Riders on bikes are more vulnerable than when you’re driving your car. They don’t have that hard, metal shell keeping the outside world at bay for protection. Many drivers have trouble keeping their eyes open for bike riders. And as a result of this situation most accidents involving cyclists are caused by car drivers.
Some of the main reasons behind accidents involving cyclists, include failing to look properly before turning at junctions and/or roundabouts, speeding, distractions (such as conversing in the car or checking a mobile phone), tight overtaking and even opening doors into traffic without checking properly.
An increasing number of people are shelving the car for bikes. Bike safety is now a bigger issue than ever, so how can UK drivers make sure they are doing their bit, and keeping the roads safe for our two wheeled friends?
Putting the brakes on the misconceptions
Many drivers feel aggravated and under pressure when cyclists are taking up space on the road (such as riding away from the kerb or in the middle of a traffic lane). However, most of the time cyclists are simply acting in line with the National Standard for Cycle Training. That rider is a good metre away from the kerb to avoid road surface defects and gutters, whilst the rider in the middle of the road is doing so to deter other drivers from overtaking, when there really isn’t enough space, whilst remaining visible.
All too often cyclists can be put under the microscope by drivers for not using dedicated cycle lanes or for riding two abreast. Many routes by the side of the road are poorly surfaced and maintained, and they could even force cyclists to give way or cross junctions at dangerous points. Also riding two abreast is not illegal; cyclists often perform this manoeuvre to prevent you from overtaking, where it might be dangerous to do so.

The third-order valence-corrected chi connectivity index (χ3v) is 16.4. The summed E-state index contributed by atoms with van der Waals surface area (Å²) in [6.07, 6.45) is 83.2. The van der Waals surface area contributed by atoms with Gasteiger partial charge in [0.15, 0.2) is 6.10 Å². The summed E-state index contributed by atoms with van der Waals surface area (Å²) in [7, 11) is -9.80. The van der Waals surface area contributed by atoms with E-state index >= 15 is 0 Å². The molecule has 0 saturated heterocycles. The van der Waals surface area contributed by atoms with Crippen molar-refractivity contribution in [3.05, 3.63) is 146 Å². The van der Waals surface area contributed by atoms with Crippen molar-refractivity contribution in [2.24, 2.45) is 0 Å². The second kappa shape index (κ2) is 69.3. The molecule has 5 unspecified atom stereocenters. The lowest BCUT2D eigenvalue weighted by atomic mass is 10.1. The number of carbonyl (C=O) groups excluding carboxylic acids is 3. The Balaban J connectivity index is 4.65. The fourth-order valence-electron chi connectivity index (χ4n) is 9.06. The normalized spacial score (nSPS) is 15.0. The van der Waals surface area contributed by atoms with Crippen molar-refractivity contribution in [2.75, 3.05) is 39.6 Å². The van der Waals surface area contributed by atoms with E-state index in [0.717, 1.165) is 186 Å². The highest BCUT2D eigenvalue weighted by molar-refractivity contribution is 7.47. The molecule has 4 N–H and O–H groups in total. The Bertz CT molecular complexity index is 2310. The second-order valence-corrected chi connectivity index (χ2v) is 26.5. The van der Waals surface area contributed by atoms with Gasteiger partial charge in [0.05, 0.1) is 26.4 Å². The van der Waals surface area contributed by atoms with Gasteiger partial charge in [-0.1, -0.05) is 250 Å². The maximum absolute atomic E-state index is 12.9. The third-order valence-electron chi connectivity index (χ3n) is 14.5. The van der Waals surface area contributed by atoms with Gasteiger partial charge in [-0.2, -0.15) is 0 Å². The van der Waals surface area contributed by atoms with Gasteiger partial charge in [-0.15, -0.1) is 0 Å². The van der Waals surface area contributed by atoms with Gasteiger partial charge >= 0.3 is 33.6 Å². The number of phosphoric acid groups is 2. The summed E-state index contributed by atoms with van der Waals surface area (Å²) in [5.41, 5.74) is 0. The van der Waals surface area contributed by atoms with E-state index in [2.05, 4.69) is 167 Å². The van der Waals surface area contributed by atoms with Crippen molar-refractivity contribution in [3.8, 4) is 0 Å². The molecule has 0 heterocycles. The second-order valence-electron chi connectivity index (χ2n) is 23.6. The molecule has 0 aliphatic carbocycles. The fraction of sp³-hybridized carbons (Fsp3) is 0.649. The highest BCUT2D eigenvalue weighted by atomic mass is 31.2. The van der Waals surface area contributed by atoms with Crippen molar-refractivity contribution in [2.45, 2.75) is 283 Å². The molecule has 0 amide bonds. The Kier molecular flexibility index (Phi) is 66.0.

These negative attitudes and the overall lack of understanding are without question some of the biggest contributing factors to the inadvertently or willingly dangerous behaviour of some drivers, who make the road a more hazardous place for cyclists.
Making the roads safer
The following protocols and procedures are the expected standard for drivers when encountering cyclists on the road. By maintaining consistent behaviours, the chances of an accident are dramatically reduced:
Unfortunately many cyclists are killed annually by drivers not paying full attention when turning left. Follow this simple procedure to ensure that you don’t cause a collision with a rider:
- Check for cyclists on your nearside when turning or moving over to the left.
- Look in your mirrors and blind spots for riders.
- When it comes to turning left, allow cyclists in front of you to pass the junction before you turn.
- Never overtake cyclists and then turn across their front wheel, they will not have time to adjust.
- Before you turn off a roundabout, check your passenger mirror for cyclists on the inside.
These rules will keep cyclists safe at junctions:
- Cyclists could be travelling at a faster speed than you realise (in excess of 20mph) so give them the benefit of the doubt, before pulling out in front of them.
- Cyclists have the same right of way as any vehicles at roundabouts. Give way to riders approaching from the right.